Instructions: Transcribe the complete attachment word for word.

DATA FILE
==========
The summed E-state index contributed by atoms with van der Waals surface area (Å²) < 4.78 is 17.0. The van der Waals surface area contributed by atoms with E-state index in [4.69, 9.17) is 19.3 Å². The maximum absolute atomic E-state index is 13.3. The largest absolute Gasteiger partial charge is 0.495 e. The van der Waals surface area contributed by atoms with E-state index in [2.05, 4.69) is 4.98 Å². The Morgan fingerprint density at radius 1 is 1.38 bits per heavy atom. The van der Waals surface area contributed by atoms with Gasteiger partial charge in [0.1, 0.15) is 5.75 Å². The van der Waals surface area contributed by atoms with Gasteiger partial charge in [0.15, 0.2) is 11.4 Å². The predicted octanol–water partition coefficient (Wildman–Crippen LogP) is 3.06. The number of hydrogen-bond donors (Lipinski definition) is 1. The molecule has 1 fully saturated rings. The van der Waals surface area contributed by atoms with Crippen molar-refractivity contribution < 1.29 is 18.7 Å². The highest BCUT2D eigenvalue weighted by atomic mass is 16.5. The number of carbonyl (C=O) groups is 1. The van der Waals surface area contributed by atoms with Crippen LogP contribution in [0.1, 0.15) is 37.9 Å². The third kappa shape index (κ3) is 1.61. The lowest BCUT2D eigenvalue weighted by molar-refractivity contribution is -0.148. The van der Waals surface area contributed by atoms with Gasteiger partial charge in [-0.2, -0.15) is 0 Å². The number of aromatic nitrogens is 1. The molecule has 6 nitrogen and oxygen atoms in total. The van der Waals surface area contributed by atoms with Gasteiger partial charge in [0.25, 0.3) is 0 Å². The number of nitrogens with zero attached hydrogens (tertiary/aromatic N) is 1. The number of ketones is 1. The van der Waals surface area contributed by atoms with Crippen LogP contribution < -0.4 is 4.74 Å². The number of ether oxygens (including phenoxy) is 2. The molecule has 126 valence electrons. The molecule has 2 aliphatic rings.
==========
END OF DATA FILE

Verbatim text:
The summed E-state index contributed by atoms with van der Waals surface area (Å²) < 4.78 is 17.0. The van der Waals surface area contributed by atoms with E-state index in [4.69, 9.17) is 19.3 Å². The maximum absolute atomic E-state index is 13.3. The largest absolute Gasteiger partial charge is 0.495 e. The van der Waals surface area contributed by atoms with E-state index in [2.05, 4.69) is 4.98 Å². The Morgan fingerprint density at radius 1 is 1.38 bits per heavy atom. The van der Waals surface area contributed by atoms with Gasteiger partial charge in [0.1, 0.15) is 5.75 Å². The van der Waals surface area contributed by atoms with Gasteiger partial charge in [0.15, 0.2) is 11.4 Å². The predicted octanol–water partition coefficient (Wildman–Crippen LogP) is 3.06. The number of hydrogen-bond donors (Lipinski definition) is 1. The molecule has 1 fully saturated rings. The van der Waals surface area contributed by atoms with Crippen molar-refractivity contribution < 1.29 is 18.7 Å². The highest BCUT2D eigenvalue weighted by atomic mass is 16.5. The number of carbonyl (C=O) groups is 1. The van der Waals surface area contributed by atoms with Crippen LogP contribution in [0.1, 0.15) is 37.9 Å². The third kappa shape index (κ3) is 1.61. The lowest BCUT2D eigenvalue weighted by molar-refractivity contribution is -0.148. The van der Waals surface area contributed by atoms with Gasteiger partial charge in [-0.2, -0.15) is 0 Å². The number of aromatic nitrogens is 1. The molecule has 6 nitrogen and oxygen atoms in total. The van der Waals surface area contributed by atoms with Gasteiger partial charge in [0.25, 0.3) is 0 Å². The number of nitrogens with zero attached hydrogens (tertiary/aromatic N) is 1. The number of ketones is 1. The van der Waals surface area contributed by atoms with Crippen LogP contribution < -0.4 is 4.74 Å². The number of ether oxygens (including phenoxy) is 2. The molecule has 126 valence electrons. The molecule has 2 aliphatic rings.